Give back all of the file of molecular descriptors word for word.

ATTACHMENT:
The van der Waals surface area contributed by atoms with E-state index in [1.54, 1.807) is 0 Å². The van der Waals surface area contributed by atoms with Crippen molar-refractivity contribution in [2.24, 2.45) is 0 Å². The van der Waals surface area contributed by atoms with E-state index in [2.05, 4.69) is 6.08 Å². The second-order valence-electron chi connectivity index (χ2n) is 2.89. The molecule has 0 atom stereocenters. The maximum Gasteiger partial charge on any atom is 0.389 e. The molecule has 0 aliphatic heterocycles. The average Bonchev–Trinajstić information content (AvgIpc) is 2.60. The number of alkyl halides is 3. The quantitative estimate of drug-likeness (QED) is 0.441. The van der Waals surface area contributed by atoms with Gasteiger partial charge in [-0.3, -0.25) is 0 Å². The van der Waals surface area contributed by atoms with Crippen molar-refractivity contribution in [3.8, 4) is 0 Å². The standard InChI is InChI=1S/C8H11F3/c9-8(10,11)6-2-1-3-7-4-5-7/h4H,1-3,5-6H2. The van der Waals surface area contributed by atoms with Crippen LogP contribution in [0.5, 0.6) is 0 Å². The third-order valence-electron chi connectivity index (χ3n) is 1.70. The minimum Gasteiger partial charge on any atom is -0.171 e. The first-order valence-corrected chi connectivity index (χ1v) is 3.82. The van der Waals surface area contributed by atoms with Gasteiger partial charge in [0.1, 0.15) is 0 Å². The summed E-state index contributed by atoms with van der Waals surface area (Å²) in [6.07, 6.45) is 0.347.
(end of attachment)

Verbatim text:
The van der Waals surface area contributed by atoms with E-state index in [1.54, 1.807) is 0 Å². The van der Waals surface area contributed by atoms with Crippen molar-refractivity contribution in [2.24, 2.45) is 0 Å². The van der Waals surface area contributed by atoms with E-state index in [2.05, 4.69) is 6.08 Å². The second-order valence-electron chi connectivity index (χ2n) is 2.89. The molecule has 0 atom stereocenters. The maximum Gasteiger partial charge on any atom is 0.389 e. The molecule has 0 aliphatic heterocycles. The average Bonchev–Trinajstić information content (AvgIpc) is 2.60. The number of alkyl halides is 3. The quantitative estimate of drug-likeness (QED) is 0.441. The van der Waals surface area contributed by atoms with Gasteiger partial charge in [-0.3, -0.25) is 0 Å². The van der Waals surface area contributed by atoms with Crippen molar-refractivity contribution in [3.8, 4) is 0 Å². The standard InChI is InChI=1S/C8H11F3/c9-8(10,11)6-2-1-3-7-4-5-7/h4H,1-3,5-6H2. The van der Waals surface area contributed by atoms with Crippen LogP contribution in [0.5, 0.6) is 0 Å². The third-order valence-electron chi connectivity index (χ3n) is 1.70. The minimum Gasteiger partial charge on any atom is -0.171 e. The first-order valence-corrected chi connectivity index (χ1v) is 3.82. The van der Waals surface area contributed by atoms with Gasteiger partial charge in [0.1, 0.15) is 0 Å². The summed E-state index contributed by atoms with van der Waals surface area (Å²) in [6.07, 6.45) is 0.347.